Much has been written on marketing to women, including valuable books by Faith Popcorn, Marty Barletta, Mary Lou Quinlan and a number of other groundbreakers. However, little has been written about marketing to the most influential and economically powerful part of this segment, specifically, women business owners, executives and professionals. These entrepreneurial women, business leaders and high achievers are unique. They think differently, make purchasing decisions differently, and buy differently than the average working or non-working woman. And—news flash!—these businesswomen are not swayed by traditional advertising and
marketing that might conceivably work, at least to some extent, with the mass market. Yet these women are especially critical for you to reach because they buy for both their businesses and their homes.

Are your company’s products and/or services even being noticed by this vital market? If they are not being noticed by them, or by enough of them, you really need to know about my sevenstep strategy because it will dramatically improve your ability to capture these affluent decision- makers.

I know this market like the back of my hand. As I said, I am this market. In all, I have started and run five successful businesses, and I have been helping businesses market to women for almost 20 years. My five-year-old consulting firm, B2Women, still helps well-known corporations successfully market to women in business. As Andrea March described in her Introduction, she and I co-founded Women’s Leadership Exchange deliberately as a national multimedia company to provide businesswomen with the knowledge, the tools, mentoring support, and access to each other that women need in order to grow their businesses, specifically above the million-dollar mark, and, as often happens, even far beyond that benchmark.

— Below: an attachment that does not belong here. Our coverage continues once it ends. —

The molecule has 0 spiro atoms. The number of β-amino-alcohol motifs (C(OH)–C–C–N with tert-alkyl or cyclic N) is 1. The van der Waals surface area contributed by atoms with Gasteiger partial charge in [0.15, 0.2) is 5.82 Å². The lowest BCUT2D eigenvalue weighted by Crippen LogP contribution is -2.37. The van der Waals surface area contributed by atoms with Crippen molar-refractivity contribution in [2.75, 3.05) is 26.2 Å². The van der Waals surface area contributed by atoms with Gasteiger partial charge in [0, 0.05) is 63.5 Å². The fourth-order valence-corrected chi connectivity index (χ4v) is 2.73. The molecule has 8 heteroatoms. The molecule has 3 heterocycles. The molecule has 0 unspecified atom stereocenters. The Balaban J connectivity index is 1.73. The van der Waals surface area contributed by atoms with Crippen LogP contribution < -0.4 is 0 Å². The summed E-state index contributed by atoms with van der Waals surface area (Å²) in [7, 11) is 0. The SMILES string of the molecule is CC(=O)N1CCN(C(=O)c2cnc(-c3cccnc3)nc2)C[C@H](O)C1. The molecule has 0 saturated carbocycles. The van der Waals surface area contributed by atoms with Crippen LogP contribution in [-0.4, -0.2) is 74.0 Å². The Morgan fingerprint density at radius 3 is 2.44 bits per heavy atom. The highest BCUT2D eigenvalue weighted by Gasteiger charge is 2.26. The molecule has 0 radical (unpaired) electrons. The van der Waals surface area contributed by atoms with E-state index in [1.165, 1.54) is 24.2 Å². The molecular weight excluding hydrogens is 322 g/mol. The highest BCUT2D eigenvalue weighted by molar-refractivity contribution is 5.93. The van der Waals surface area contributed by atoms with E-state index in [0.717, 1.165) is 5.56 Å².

The seven-step strategy I use for my clients, one that is woven into the fabric of everything we do at Women’s Leadership Exchange, is called C.R.E.A.T.E.S. This acronym stands for:

C – Community
R – Relationship
E – Education
A – Anticipate
T – Trust
E – Entertainment
S – Service and Support (which are closely aligned).
In the chapters ahead, you’ll discover how companies have intelligently used this proven formula to generate and sustain business. Specifically you’ll learn how:

American Express inspired trust by helping women business owners who could not get bank loans, and setting up other programs that support women entrepreneurs to make it over that important million-dollar hurdle.
Northwestern Mutual helped build women’s business communities that were designed around the common financial concerns of women in business.
Wyndham Hotels & Resorts anticipated the needs of women business travelers and also entertains them by offering all sorts of comforts and conveniences, both large and small, that sets them apart from other hotel chains.
IBM has long supported women’s organizations, including their sponsorship of Women’s Leadership Exchange. In this way, and also by actively enhancing our exposure to technology and the many practical technological solutions they offer, Big Blue shows their commitment to community.
…These are a few of the compelling real-life examples you’ll find in these pages.

Before we move ahead, I want to make one vital point. The customer-centric C.R.E.AT.E.S. approach also resonates with many male business owners and executives! Interestingly, I have noticed that the C.R.E.A.T.E.S. formula is especially appealing to younger men, those who grew up in our changed world. These men in the younger generation are more demanding consumers than older businessmen and business owners, and are thus less likely than older males to buy solely from an advertisement or direct sales approach. Like businesswomen, these younger men understandably prefer to buy from someone whose company offers them a sense of Community, does not try to “sell to them” but builds a Relationship, Educates them, Anticipates their needs, wins their Trust, Entertains them a bit, and offers great Service and Support.

My point is that although this book is aimed at reaching businesswomen, men are not excluded. As you will see if you follow C.R.E.A.T.E.S., these strategies will increase your business overall with all audiences who can use your products and services.